Speaking up, reaching out
In 1977, gun-toting policemen carted off a student leader from his Karachi home for demanding that General Zia — who had seized power in a coup — hand over power to the civilian government chosen in general elections in February.
In the evening, a young Benazir Bhutto met him in the Clifton police station’s holding area. Within hours of that meeting, around 11 pm, charges were framed and a 10-month jail term was announced for the accused named Ansar Burney, without even presenting him before a judge. This first-hand experience of how easily police could stomp upon his basic rights made Burney a crusader credited with introducing Pakistan to human rights.
It may be only in the fitness of things that the Pakistan government’s information website www.infopak.gov.pk still describes Burney as the federal minister for human rights when he has long relinquished that post. But, he will not be hanging up his boots as a rights campaigner any time soon.
In the news recently for having been sent back by India from New Delhi’s airport — apparently due to an immigration glitch — Burney is actually preparing to exorcise many such ‘ghosts’ that haunt Pakistan. For 60 years since Pakistan’s founding in the partitioning of British India, human rights violations have changed that country’s political map. “Human rights are invariably the first casualty in a dictatorial regime,” he says.
Burney has become a hero in India for securing the release of Kashmir Singh, the death row prisoner who spent 35 years in Lahore’s Kot Lakhpat jail on charges of spying. His efforts resulted in the re-appraisal of another death row convict Sarabjit Singh’s case. In his own country, however, he is under mounting pressure for being an anti-establishment activist. “We don’t accept ‘terrorism courts’ of Pakistan as legitimate because they are run by the home department and, therefore, are not part of the mainstream judiciary,” says the lawyer, named ‘International Hero’ by the US State Department for his work in the field of anti-human trafficking.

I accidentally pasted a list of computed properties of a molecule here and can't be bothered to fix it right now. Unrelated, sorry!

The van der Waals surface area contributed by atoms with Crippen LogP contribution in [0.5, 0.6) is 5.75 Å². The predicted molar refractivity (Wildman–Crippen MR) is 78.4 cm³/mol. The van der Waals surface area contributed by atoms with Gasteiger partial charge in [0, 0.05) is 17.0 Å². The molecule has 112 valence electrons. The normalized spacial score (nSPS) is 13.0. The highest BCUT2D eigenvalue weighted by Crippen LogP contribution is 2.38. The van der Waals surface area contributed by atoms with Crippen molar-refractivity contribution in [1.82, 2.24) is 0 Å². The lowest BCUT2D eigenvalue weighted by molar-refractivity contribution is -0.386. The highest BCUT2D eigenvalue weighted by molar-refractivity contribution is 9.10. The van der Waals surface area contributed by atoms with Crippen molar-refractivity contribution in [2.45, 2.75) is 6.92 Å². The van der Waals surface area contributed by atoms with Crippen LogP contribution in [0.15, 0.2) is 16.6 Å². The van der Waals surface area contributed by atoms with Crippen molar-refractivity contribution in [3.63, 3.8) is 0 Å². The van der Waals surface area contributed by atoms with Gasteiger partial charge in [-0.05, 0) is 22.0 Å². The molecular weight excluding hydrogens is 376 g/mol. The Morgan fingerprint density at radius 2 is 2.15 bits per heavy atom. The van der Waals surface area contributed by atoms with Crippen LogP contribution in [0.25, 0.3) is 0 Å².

“I took up Kashmir Singh’s case because it was shocking to discover that this man had spent 35 years in a death cell,” he says.
Death cells in Pakistan’s grimy prisons are cubby-holes large enough for just three inmates, but where 12-14 convicts are packed in. Prisoners defecate and eat in the same space and cleaners drop in once in a blue moon. Burney’s Prisoners’ Aid Society, which he set up after completing his law degree in 1980, is waging a crucial battle to eliminate these cells.
“I don’t think Sarabjit (Singh) is a terrorist because he was not tried in a fair manner.” Singh had been implicated in four cases related to terror acts. Since the four cases were registered in Faisalabad and Lahore, Singh should have been tried before four magistrates. He was tried by one, Burney says. “Singh was shown to witnesses planted by the police, who were asked to identify only him as the accused. What justice is that? How can I accept that Singh is a terrorist in the absence of credible evidence?” asks Burney.
In 2001, the Pakistani government was preparing to execute a young, illiterate woman convicted for murder in a trial termed ‘shady’ by human rights groups. Rubina Ansari, then 24, was to be the first Pakistani woman to be hanged. But the Supreme Court gave her a last-minute stay of execution after the government came under pressure from Burney to commute the sentence to imprisonment for life.
Burney, an advisory member of the UN Human Rights Commission, divides his time between Karachi and London, where the Ansar Burney Trust monitors human rights violations worldwide.
Burney believes India and Pakistan can come closer through validation of human rights. “The more prisoners they swap, the closer they come.” He also wants the visa system scrapped for unfettered movement of people whose roots lie strewn on either side of the border.